Stross is being a punk. And not in a good way.

    Sure, right now steampunk is hot – there are a LOT of publishers (including mine) that are releasing steampunk novels and novellas – and I don’t see how that can ever be a bad thing when writers are writing what people want to read.

    You might as well say there are too many western novels. Or romance novels. Or whatever…


  12. Zaida Gearbox Zaida Gearbox November 16, 2010

    If you don’t like it don’t read it.  I don’t like most new music.  Guess what?  I don’t buy it.

  13. Yang Moreau Yang Moreau November 16, 2010

    Lol Actually I recall last spring browsing th Hot Topic website and finding clothing marketed as Steampunk on the front page. Though it was mostly black. Look more like a cross between steampunk and goth. Lol But alas, I was there to lament how little the Torrid stores have in common with Hot Topic anymore, so nothing that fit me and I wasn’t even able to get a coat. ::quite difficult finding nice clothes for a rather hefty woman::

    • Sheryl Skytower Sheryl Skytower November 17, 2010

      I like to think of our type as voluptuous…


      heck, back in the middle ages I would have been *quite* popular at my size!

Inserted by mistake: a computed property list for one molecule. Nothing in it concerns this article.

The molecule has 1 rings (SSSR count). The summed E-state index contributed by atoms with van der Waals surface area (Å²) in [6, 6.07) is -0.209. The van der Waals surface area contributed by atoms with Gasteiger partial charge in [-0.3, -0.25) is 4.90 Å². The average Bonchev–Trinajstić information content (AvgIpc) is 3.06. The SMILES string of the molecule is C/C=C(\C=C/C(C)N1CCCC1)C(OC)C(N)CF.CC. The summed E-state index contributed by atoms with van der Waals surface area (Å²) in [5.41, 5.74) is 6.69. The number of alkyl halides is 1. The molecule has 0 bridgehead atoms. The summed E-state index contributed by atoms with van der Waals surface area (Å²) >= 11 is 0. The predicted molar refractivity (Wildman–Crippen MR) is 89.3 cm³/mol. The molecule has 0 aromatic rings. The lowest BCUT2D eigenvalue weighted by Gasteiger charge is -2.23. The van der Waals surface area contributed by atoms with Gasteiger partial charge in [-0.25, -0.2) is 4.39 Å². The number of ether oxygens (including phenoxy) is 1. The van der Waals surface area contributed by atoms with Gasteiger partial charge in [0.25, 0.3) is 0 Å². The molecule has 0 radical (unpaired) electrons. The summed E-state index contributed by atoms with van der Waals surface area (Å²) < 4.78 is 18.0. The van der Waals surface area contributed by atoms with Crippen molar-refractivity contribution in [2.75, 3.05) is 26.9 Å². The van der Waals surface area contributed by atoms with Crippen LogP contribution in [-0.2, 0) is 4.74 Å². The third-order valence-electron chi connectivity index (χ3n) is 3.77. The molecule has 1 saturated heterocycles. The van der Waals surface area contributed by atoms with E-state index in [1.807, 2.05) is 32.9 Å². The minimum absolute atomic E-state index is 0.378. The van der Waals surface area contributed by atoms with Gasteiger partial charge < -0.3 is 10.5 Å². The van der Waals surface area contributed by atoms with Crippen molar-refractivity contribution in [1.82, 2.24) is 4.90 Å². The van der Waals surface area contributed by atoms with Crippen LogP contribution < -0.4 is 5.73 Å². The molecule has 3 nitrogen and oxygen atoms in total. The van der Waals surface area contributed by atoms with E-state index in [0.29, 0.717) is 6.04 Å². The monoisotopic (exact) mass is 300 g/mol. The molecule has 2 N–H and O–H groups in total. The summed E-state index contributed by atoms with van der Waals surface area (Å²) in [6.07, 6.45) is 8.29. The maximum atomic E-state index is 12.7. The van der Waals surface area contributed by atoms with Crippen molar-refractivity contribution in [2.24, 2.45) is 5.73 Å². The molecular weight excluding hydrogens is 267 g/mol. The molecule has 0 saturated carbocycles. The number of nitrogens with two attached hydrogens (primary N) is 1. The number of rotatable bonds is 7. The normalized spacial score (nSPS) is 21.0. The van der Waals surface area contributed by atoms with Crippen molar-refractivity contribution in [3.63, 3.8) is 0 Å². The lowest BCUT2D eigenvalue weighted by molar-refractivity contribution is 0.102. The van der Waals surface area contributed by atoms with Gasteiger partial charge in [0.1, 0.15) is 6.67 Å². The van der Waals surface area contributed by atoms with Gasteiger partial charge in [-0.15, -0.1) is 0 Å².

14. Cyan Icewolf Cyan Icewolf November 16, 2010

    Now after actually reading the article… I don’t like the guy… or at least his opinion on this. It feels like it’s coming from someone who’s not overly fond of the genre in general. This based on the fact that he just seemed to lambaste it all. That and the fact that I don’t really agree with him. All genres go through a phase where there is a lot of crap, just get over it and stop whining about it it’ll be over as quickly as it started.

  15. Phineas Frakture Phineas Frakture November 23, 2010

    in looking back at things that have become extremely popular after I’ve become engrossed in them, ie – D&D in the early 80’s, Battletech and comics in the 90’s (though popular in their own rights, they surged about those times), I’ve found that a genre hasn’t reached its peak until some idiot decides to make the lamest cartoon or movie about the subject and sends fans away screaming, not wanting to be associated with it anymore.